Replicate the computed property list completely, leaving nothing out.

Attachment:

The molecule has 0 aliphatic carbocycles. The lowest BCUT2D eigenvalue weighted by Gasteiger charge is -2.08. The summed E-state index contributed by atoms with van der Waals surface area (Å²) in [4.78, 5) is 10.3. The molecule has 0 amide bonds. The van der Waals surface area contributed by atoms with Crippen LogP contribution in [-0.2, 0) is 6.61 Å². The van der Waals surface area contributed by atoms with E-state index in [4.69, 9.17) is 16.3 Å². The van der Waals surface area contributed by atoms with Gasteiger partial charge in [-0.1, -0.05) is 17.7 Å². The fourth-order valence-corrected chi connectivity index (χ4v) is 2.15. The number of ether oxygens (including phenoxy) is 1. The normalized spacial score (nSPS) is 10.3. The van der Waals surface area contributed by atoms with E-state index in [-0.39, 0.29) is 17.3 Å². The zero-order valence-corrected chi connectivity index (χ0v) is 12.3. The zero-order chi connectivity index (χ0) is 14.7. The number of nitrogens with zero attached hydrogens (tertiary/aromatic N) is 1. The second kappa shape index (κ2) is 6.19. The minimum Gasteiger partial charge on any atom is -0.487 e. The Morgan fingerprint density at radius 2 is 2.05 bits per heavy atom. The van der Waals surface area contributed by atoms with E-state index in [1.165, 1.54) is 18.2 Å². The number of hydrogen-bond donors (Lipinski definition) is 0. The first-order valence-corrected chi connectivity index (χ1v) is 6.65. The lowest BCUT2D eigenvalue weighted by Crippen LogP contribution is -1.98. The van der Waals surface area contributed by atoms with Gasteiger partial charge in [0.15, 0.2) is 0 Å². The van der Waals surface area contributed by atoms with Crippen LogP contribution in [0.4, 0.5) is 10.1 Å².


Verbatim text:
The molecule has 0 aliphatic carbocycles. The lowest BCUT2D eigenvalue weighted by Gasteiger charge is -2.08. The summed E-state index contributed by atoms with van der Waals surface area (Å²) in [4.78, 5) is 10.3. The molecule has 0 amide bonds. The van der Waals surface area contributed by atoms with Crippen LogP contribution in [-0.2, 0) is 6.61 Å². The van der Waals surface area contributed by atoms with E-state index in [4.69, 9.17) is 16.3 Å². The van der Waals surface area contributed by atoms with Gasteiger partial charge in [-0.1, -0.05) is 17.7 Å². The fourth-order valence-corrected chi connectivity index (χ4v) is 2.15. The number of ether oxygens (including phenoxy) is 1. The normalized spacial score (nSPS) is 10.3. The van der Waals surface area contributed by atoms with E-state index in [-0.39, 0.29) is 17.3 Å². The zero-order valence-corrected chi connectivity index (χ0v) is 12.3. The zero-order chi connectivity index (χ0) is 14.7. The number of nitrogens with zero attached hydrogens (tertiary/aromatic N) is 1. The second kappa shape index (κ2) is 6.19. The minimum Gasteiger partial charge on any atom is -0.487 e. The Morgan fingerprint density at radius 2 is 2.05 bits per heavy atom. The van der Waals surface area contributed by atoms with E-state index in [1.165, 1.54) is 18.2 Å². The number of hydrogen-bond donors (Lipinski definition) is 0. The first-order valence-corrected chi connectivity index (χ1v) is 6.65. The lowest BCUT2D eigenvalue weighted by Crippen LogP contribution is -1.98. The van der Waals surface area contributed by atoms with Gasteiger partial charge in [0.15, 0.2) is 0 Å². The van der Waals surface area contributed by atoms with Crippen LogP contribution in [0.4, 0.5) is 10.1 Å².